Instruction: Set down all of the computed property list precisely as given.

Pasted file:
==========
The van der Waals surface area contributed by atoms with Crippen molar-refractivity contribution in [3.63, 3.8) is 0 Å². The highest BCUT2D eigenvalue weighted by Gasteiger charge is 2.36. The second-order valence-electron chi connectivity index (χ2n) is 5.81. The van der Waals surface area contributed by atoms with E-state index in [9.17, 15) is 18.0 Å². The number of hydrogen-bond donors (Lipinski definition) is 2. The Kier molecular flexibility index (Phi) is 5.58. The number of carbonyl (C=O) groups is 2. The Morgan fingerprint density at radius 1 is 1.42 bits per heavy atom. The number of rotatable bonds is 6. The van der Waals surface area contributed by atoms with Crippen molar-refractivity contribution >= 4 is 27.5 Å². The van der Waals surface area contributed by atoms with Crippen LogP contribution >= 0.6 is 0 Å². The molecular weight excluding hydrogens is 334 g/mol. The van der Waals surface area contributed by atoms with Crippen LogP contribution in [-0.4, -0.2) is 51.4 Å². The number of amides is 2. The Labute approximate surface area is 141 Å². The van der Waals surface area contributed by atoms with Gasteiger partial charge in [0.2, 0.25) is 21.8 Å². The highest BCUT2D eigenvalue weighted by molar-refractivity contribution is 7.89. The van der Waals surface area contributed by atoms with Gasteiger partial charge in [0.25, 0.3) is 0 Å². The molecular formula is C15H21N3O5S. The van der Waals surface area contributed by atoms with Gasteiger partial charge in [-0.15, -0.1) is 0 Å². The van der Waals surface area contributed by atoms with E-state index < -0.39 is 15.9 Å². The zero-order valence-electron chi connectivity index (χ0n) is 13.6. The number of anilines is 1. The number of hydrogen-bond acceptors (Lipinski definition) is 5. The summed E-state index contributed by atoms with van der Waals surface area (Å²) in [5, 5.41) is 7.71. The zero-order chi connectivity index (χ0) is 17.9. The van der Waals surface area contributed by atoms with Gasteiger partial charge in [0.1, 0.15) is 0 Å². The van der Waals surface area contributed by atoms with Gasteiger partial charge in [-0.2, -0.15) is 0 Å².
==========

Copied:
The van der Waals surface area contributed by atoms with Crippen molar-refractivity contribution in [3.63, 3.8) is 0 Å². The highest BCUT2D eigenvalue weighted by Gasteiger charge is 2.36. The second-order valence-electron chi connectivity index (χ2n) is 5.81. The van der Waals surface area contributed by atoms with E-state index in [9.17, 15) is 18.0 Å². The number of hydrogen-bond donors (Lipinski definition) is 2. The Kier molecular flexibility index (Phi) is 5.58. The number of carbonyl (C=O) groups is 2. The Morgan fingerprint density at radius 1 is 1.42 bits per heavy atom. The number of rotatable bonds is 6. The van der Waals surface area contributed by atoms with Crippen molar-refractivity contribution >= 4 is 27.5 Å². The van der Waals surface area contributed by atoms with Crippen LogP contribution >= 0.6 is 0 Å². The molecular weight excluding hydrogens is 334 g/mol. The van der Waals surface area contributed by atoms with Crippen LogP contribution in [-0.4, -0.2) is 51.4 Å². The number of amides is 2. The Labute approximate surface area is 141 Å². The van der Waals surface area contributed by atoms with Gasteiger partial charge in [0.2, 0.25) is 21.8 Å². The highest BCUT2D eigenvalue weighted by molar-refractivity contribution is 7.89. The van der Waals surface area contributed by atoms with Gasteiger partial charge in [0.25, 0.3) is 0 Å². The molecular formula is C15H21N3O5S. The van der Waals surface area contributed by atoms with Gasteiger partial charge in [-0.15, -0.1) is 0 Å². The van der Waals surface area contributed by atoms with E-state index < -0.39 is 15.9 Å². The zero-order valence-electron chi connectivity index (χ0n) is 13.6. The number of anilines is 1. The number of hydrogen-bond acceptors (Lipinski definition) is 5. The summed E-state index contributed by atoms with van der Waals surface area (Å²) in [5, 5.41) is 7.71. The zero-order chi connectivity index (χ0) is 17.9. The van der Waals surface area contributed by atoms with Gasteiger partial charge in [0.1, 0.15) is 0 Å². The van der Waals surface area contributed by atoms with Gasteiger partial charge in [-0.2, -0.15) is 0 Å².